Turning to the United States counter-claim, Judge Simma finds the way in which the Court has dealt with it blatantly inadequate, particularly with regard to the so-called generic counter-claim which, in Judge Simma's view, should have been upheld. Judge Simma then sets out to develop the arguments, put forward somewhat unpersuasively by the United States, in support of the generic counter-claim. The fact that in the present instance (unlike in the Nicaragua case), it was two States which created the situation adverse to neutral shipping in the Gulf, is not determinant. According to Judge Simma, all that matters with regard to the generic counter-claim is that Iran was responsible for a significant portion of the actions impairing the freedom of commerce and navigation between the two countries; it is not necessary to determine the particular extent to which Iran was responsible for them. Neither could it be argued that all the impediments to free commerce and navigation which neutral ships faced in the Gulf were caused by legitimate acts of war carried out by the two belligerents, and that therefore neutral shipping entered the maritime areas affected by the Gulf war at its own risk. In Judge Simma's view, Iran's actions constituted a violation of Article X of the 1955 Treaty; an impediment on the freedom of commerce and navigation caused by those actions is evidenced by the increase in labour, insurance, and other costs resulting for the participants in commerce between the countries during the relevant period.

Judge Simma then turns to refuting the argument that the acts alleged to have constituted an impediment to the freedom of commerce and navigation under the Treaty cannot be attributed to Iran with certainty and that therefore it is impossible to find Iran responsible for those acts. Judge Simma demonstrates that a principle of joint-and-several responsibility can be developed from domestic legal systems as a general principle of law by which the dilemma in the present case could have been overcome.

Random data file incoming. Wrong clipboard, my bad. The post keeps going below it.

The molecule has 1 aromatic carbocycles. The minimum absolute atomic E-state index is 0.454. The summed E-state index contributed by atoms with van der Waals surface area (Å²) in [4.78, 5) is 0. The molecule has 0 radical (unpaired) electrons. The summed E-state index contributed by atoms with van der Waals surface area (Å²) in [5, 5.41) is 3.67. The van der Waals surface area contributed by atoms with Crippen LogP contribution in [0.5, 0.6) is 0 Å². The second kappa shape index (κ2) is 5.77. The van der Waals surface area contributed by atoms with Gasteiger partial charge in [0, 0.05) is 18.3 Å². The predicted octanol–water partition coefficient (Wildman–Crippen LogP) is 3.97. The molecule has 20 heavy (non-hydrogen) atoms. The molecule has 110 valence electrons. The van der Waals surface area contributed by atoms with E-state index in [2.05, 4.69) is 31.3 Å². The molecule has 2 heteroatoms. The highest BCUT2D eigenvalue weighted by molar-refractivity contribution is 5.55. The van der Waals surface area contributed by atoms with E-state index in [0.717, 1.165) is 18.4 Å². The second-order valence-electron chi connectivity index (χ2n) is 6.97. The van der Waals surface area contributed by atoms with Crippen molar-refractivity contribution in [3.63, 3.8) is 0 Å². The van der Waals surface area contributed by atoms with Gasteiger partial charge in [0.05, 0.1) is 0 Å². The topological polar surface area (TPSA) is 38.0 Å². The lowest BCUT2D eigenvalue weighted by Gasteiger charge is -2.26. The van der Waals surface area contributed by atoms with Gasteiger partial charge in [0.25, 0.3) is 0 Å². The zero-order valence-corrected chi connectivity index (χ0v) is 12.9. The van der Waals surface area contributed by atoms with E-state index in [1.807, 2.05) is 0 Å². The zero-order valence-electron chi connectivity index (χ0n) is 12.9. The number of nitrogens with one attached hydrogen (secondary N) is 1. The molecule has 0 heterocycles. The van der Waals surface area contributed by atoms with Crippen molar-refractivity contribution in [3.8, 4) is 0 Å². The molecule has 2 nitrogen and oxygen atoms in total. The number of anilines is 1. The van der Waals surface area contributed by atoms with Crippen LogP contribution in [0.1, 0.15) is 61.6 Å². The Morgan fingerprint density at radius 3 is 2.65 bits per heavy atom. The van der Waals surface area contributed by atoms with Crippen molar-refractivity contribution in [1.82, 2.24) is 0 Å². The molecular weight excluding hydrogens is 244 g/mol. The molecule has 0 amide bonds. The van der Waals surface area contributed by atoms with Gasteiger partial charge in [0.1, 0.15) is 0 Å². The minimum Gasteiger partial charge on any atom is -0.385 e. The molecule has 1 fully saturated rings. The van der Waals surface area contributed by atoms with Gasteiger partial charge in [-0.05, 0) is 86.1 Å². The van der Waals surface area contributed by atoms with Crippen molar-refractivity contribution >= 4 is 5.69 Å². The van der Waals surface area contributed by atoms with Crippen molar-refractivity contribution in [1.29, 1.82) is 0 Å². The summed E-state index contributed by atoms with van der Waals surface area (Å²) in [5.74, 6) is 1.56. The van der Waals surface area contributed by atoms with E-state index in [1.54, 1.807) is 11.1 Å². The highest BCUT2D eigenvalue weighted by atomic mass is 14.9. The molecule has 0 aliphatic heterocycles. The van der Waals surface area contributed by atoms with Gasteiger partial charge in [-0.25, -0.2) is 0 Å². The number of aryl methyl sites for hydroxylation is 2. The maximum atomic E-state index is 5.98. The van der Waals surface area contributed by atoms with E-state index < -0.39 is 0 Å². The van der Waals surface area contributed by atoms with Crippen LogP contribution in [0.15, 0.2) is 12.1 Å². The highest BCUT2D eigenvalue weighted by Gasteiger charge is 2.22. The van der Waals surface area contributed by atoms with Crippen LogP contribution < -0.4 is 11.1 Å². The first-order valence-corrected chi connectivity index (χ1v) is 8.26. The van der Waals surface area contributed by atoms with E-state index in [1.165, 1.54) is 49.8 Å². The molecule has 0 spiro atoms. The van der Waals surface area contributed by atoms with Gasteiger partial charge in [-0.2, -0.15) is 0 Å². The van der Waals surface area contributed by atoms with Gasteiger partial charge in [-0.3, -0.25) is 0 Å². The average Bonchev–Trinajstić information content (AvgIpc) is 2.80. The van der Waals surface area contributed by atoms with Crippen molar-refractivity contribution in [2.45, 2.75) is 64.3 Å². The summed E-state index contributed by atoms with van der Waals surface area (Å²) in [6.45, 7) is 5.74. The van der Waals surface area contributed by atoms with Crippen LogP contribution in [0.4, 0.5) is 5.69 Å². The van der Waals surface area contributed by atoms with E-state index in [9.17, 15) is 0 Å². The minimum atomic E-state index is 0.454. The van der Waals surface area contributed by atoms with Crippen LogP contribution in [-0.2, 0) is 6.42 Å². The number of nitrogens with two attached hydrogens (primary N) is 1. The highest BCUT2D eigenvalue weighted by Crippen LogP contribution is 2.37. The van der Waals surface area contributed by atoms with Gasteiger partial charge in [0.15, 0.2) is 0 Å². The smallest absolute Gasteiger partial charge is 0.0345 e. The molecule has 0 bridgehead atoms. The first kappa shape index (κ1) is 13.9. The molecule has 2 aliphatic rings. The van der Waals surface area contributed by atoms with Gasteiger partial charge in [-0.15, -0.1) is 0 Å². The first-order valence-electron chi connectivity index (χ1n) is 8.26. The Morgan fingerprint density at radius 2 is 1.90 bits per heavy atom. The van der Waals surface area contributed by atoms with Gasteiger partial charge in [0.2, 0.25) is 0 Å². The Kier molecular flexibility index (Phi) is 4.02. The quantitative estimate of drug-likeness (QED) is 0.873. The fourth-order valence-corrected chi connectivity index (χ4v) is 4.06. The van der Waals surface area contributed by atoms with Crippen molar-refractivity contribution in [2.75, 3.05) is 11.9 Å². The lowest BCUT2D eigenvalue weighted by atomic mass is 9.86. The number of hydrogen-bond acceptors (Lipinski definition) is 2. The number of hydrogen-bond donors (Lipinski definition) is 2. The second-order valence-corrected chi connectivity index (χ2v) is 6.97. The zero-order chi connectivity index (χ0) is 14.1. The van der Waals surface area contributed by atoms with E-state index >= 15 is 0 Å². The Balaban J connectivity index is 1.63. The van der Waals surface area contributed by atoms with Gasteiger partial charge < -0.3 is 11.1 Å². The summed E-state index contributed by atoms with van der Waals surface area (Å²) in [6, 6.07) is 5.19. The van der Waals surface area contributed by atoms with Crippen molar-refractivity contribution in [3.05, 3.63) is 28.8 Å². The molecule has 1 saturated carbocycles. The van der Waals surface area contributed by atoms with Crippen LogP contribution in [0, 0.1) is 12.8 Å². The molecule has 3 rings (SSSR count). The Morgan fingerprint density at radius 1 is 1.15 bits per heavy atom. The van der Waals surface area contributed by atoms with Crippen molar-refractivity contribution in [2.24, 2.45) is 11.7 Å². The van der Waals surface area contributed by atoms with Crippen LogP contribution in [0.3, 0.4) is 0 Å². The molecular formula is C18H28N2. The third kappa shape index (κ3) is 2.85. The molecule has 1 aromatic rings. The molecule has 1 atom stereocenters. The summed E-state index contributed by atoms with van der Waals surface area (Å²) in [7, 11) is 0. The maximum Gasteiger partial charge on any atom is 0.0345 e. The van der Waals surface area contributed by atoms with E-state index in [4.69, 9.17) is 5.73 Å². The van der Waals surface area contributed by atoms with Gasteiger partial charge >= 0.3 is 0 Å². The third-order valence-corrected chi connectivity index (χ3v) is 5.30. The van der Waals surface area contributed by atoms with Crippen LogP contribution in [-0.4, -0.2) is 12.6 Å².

Finally, Judge Simma argues that the so-called "indispensable-third-party" doctrine consecutively accepted and rejected by the Court's earlier jurisprudence would not have stood in the way of accepting the United States counter-claim as well-founded.

Separate opinion of Judge Rigaux

The operative part of the Judgment comprises two points: in the second it is concluded that the counter-claim of the United States of America must be rejected; the first is divided into two parts, the second of which rejects the claim of the Islamic Republic of Iran for reparation while in the first the American attacks on the oil platforms are held not to have satisfied the requirements of the applicable provisions of the 1955 Treaty, as interpreted in the light of international law on the use of force.

Judge Rigaux voted in favour of the two points in the operative part, with some reservations as to the first. The two clauses constituting it would appear inconsistent: it is a contradiction both to hold that use of armed force against the oil platforms was unlawful and to reject the claim for reparation for the injury caused by the unlawful act. However, the Court's affirmation of the principle prohibiting the use of armed force except in those situations where contemplated by international law appeared to Judge Rigaux sufficiently important that he felt obliged to vote in favour of it, notwithstanding the refusal to uphold Iran's rightful claim.

The reasoning supporting the rejections of the two actions contains two elements common to them, i.e., the interpretation given to the notion of "indirect" commerce and the idea that "future" commerce falls outside the scope of freedom of commerce. Judge Rigaux finds those two elements debatable.